Transcript - Newcomers to Canada and the Canadian Tax System, Segment: Identification for taxes and benefits

Host: Welcome to the segment called Identification for taxes and benefits, part of the Newcomers to Canada and the Canadian Tax System video.

This segment mentions webpages where you can get more information. You can find links to these webpages in the Related links for this video.

I'm Karen Davis, your host for this segment.

And with me is Sarah Taylor. Welcome Sarah.

Subject matter expert: Thank you Karen.

Host: So tell me, what kind of identification does a newcomer need for tax purposes?

Subject matter expert: As a newcomer to Canada, if you're a permanent resident or if you came to Canada to work, you will need a social insurance number, also called a SIN.

Host: So, what is a SIN and what is it used for?

Subject matter expert: A SIN is a nine-digit number that you need to work in Canada or to have access to government programs and benefits.

Your SIN is unique, personal, and confidential. Only you can use it.

Host: Can I use my SIN for other purposes?

Subject matter expert: No, your SIN is confidential and is not a piece of identification. You should keep this number in a safe place.

Host: Who can ask for my SIN?

Subject matter expert: The people who can ask for your SIN are employers preparing T4 slips that show your wages and deductions; financial institutions that prepare T3, T4A, or T5 slips to record various types of investment income or other amounts; and government programs such as the Canada child tax benefit and employment insurance. Other organizations may also ask for your SIN. For more information, go to the Service Canada webpage on who can ask for your SIN.

Host: What if I'm neither a Canadian citizen nor a permanent resident; can I still get a SIN?

Subject matter expert: Yes. If you're a temporary worker who is neither a Canadian citizen nor a permanent resident, you can still get a SIN. It will start with a 9. This is a temporary SIN that is valid only until the expiry date shown on the immigration document that authorizes you to work in Canada. If your SIN starts with a 9, it's important that you update your SIN record to make sure that the expiry date always corresponds with the expiry date on your document from Citizenship and Immigration Canada authorizing you to work in Canada.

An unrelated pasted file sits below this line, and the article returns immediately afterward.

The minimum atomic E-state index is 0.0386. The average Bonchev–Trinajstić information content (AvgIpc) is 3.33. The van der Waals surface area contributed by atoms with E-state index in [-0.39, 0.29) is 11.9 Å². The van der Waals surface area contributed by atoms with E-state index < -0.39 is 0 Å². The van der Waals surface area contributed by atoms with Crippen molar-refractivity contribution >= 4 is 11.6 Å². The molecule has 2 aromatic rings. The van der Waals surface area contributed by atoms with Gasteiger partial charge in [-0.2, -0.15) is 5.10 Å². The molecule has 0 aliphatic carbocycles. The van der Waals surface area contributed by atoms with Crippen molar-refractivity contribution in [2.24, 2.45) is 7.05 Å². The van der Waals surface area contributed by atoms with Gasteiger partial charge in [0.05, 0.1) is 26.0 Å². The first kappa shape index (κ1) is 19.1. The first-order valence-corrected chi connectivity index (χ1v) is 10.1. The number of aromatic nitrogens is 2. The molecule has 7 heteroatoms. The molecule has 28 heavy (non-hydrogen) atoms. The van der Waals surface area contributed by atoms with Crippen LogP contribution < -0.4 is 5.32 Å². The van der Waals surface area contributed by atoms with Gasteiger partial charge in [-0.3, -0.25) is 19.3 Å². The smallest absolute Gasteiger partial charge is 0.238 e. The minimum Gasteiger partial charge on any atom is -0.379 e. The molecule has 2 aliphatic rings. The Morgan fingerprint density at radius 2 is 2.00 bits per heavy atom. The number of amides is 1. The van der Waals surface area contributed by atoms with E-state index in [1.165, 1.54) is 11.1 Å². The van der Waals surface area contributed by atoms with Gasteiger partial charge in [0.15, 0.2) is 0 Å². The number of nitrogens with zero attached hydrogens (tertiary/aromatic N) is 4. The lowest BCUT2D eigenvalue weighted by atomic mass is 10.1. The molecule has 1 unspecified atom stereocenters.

Host: If I'm not eligible for a SIN, is there another number I can use for tax purposes?

Subject matter expert: If you don't qualify for a SIN, the CRA will assign you a temporary tax number or an individual tax number.

Host: Will I have to continue using these numbers if I become a permanent resident of Canada?

Subject matter expert: No. If you become a permanent resident of Canada, you have to apply for a new SIN.

Host: Where can I apply for a SIN?

Subject matter expert: To apply for your SIN, go to a Service Canada office. You must provide a document that proves your identity and status in Canada, as well as a supporting document if the name on your identification document is different from the name you are currently using. Your documents must be originals and must be written in English or French, or be accompanied by an official translation. If everything is in order, you will get your SIN during your visit. For more information on how to apply for a SIN or to find a Service Canada office near you, visit the Service Canada website or call 1-800-206-7218.

Host: Thank you Sarah.

This concludes the segment called Identification for taxes and benefits, part of the CRA's Newcomers to Canada and the Canadian Tax System video.

Thank you for watching.

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